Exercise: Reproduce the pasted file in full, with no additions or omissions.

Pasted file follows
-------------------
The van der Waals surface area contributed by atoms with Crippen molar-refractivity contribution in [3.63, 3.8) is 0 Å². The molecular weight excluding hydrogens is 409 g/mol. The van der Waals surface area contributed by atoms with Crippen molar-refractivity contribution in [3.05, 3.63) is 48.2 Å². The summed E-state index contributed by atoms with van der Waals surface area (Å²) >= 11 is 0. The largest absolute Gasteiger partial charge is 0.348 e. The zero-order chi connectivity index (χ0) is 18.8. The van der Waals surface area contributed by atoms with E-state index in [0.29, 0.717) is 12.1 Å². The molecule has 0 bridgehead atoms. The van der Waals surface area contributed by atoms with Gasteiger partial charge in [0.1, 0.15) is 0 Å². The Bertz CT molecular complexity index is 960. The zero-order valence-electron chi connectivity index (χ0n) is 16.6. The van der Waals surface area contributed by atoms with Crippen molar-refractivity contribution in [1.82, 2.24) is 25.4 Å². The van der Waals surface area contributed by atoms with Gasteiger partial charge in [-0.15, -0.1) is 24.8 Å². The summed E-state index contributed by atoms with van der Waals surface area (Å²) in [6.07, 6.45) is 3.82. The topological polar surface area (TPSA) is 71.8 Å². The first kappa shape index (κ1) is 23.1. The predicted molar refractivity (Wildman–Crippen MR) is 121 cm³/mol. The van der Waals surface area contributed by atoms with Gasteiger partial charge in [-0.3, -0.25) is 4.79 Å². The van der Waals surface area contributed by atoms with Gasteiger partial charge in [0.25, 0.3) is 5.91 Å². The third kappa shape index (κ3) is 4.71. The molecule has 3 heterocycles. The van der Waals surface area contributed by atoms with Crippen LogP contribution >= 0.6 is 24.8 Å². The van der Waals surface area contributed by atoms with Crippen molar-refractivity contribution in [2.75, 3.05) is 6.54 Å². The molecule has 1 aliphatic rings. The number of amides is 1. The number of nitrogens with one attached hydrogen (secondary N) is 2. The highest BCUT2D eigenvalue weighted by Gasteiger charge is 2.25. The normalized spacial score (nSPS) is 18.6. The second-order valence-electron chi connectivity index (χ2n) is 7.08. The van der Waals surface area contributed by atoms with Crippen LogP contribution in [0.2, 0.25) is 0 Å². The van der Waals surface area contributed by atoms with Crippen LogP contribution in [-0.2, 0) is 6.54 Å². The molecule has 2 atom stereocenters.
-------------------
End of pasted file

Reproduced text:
The van der Waals surface area contributed by atoms with Crippen molar-refractivity contribution in [3.63, 3.8) is 0 Å². The molecular weight excluding hydrogens is 409 g/mol. The van der Waals surface area contributed by atoms with Crippen molar-refractivity contribution in [3.05, 3.63) is 48.2 Å². The summed E-state index contributed by atoms with van der Waals surface area (Å²) >= 11 is 0. The largest absolute Gasteiger partial charge is 0.348 e. The zero-order chi connectivity index (χ0) is 18.8. The van der Waals surface area contributed by atoms with E-state index in [0.29, 0.717) is 12.1 Å². The molecule has 0 bridgehead atoms. The van der Waals surface area contributed by atoms with Gasteiger partial charge in [0.1, 0.15) is 0 Å². The Bertz CT molecular complexity index is 960. The zero-order valence-electron chi connectivity index (χ0n) is 16.6. The van der Waals surface area contributed by atoms with Crippen molar-refractivity contribution in [1.82, 2.24) is 25.4 Å². The van der Waals surface area contributed by atoms with Gasteiger partial charge in [-0.15, -0.1) is 24.8 Å². The summed E-state index contributed by atoms with van der Waals surface area (Å²) in [6.07, 6.45) is 3.82. The topological polar surface area (TPSA) is 71.8 Å². The first kappa shape index (κ1) is 23.1. The predicted molar refractivity (Wildman–Crippen MR) is 121 cm³/mol. The van der Waals surface area contributed by atoms with Gasteiger partial charge in [-0.3, -0.25) is 4.79 Å². The van der Waals surface area contributed by atoms with Gasteiger partial charge in [0.25, 0.3) is 5.91 Å². The third kappa shape index (κ3) is 4.71. The molecule has 3 heterocycles. The van der Waals surface area contributed by atoms with Crippen LogP contribution >= 0.6 is 24.8 Å². The van der Waals surface area contributed by atoms with Crippen molar-refractivity contribution in [2.75, 3.05) is 6.54 Å². The molecule has 1 aliphatic rings. The number of amides is 1. The number of nitrogens with one attached hydrogen (secondary N) is 2. The highest BCUT2D eigenvalue weighted by Gasteiger charge is 2.25. The normalized spacial score (nSPS) is 18.6. The second-order valence-electron chi connectivity index (χ2n) is 7.08. The van der Waals surface area contributed by atoms with Crippen LogP contribution in [0.2, 0.25) is 0 Å². The van der Waals surface area contributed by atoms with Crippen LogP contribution in [-0.2, 0) is 6.54 Å². The molecule has 2 atom stereocenters.